Gisagara gets visited by Where There Be Dragons student group.
Hi everyone! It’s Sarah and Emily, two of Spark’s summer interns with a really unique update on the project in Gisagara.
Spark started working with the Gisagara community one year ago. Claude, the Spark facilitator for this project, worked with community members to help them come up with a project proposal to tackle a self-identified need. After many meetings and discussions, the community decided to focus their project on the issue of poverty. They came up with the idea to grow and sell the cassava as a source of income. This allowed each family to use their money in any way that they chose, as not all families had the same exact problems. For example, one of the major issues among mostly the poorest members of Gisagara is a health problem called chiggers, that results from unsanitary housing conditions and non-cemented floors. The people that were affected by chiggers would be able to use the money to buy mattresses as a solution.
This past Saturday July 7th we visited this community with Sasha, Natasha, and Claude to check in with their progress. Before the project began, there was a history of tension between the Batwa, or the indigenous potters, and the rest of the community. We were amazed by the beautiful story that Nakabonye, a mother in the community, told of how this cassava project helped create a more positive relationship between the two groups. They were able to come together despite their differences to tackle a problem they had in common. Others in the community, including the association President, explained that “It was the first time the group started working together.”
Along with the Spark team, a group of 13 students (17-20 years old) and instructors from the Where There Be Dragons program came to visit the community. The theme of this particular trip was development, so they were all very eager to learn about the Spark model. After the community meeting, where we got an update on the project, we all had the opportunity to ask questions.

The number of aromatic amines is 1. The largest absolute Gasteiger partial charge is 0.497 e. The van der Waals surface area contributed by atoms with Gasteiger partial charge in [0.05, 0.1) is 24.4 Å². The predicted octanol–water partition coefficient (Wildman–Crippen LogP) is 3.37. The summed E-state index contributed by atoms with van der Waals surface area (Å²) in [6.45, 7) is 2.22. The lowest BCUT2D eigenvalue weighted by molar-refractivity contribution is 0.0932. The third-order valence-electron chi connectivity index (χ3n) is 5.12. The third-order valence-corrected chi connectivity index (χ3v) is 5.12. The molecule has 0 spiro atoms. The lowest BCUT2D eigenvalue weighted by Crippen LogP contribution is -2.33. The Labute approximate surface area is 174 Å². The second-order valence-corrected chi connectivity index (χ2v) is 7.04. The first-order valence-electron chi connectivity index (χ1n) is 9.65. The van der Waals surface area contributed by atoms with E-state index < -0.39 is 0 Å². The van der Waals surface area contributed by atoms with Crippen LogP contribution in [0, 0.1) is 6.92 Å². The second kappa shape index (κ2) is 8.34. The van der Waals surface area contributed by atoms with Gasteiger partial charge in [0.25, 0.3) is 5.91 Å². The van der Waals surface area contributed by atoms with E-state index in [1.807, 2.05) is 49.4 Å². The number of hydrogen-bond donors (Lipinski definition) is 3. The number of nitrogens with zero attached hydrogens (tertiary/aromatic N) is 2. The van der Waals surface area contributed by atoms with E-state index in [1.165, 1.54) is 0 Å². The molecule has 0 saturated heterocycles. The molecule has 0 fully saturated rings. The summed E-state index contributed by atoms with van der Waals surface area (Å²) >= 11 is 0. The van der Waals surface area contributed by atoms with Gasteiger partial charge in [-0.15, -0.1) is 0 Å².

This eventually led to a provoking discussion about aid and development, where the Where There Be Dragons students asked questions about the Spark model. They asked great questions about the the importance of having the community self-identify a problem and create a solution. Sasha explained how the communities have a much better sense of their needs that may not be obvious to the people trying to help them. As Claude said to the group, Spark MicroGrant “catches the (community’s) ideas,” in order to promote responsibility, sustainability, and leadership for the project.
The students also delved into the difference between micro-grants and micro-loans. While micro-loans are very beneficial on an individual level, it is also important to look at a community as a whole. Micro-grants tackle structural issues that benefit the whole community, such as providing bathhouses to improve sanitation, a well for clean water, or planting cassava to generate income.
After the meeting, the potters offered to show us how they make their pots. It was great seeing how effortlessly these beautiful clay pots were created. Eventually, we all started getting our hands dirty with clay. One of the Where There Be Dragons students even worked with a community member to make his own pot. It was great to see everyone having fun and connecting with each other!
At the end of our visit we joined in with the community as they sent us off with song and dance. This was a great way to end our visit after getting an update on the project, learning from the community, and having a stimulating discussion about aid and development.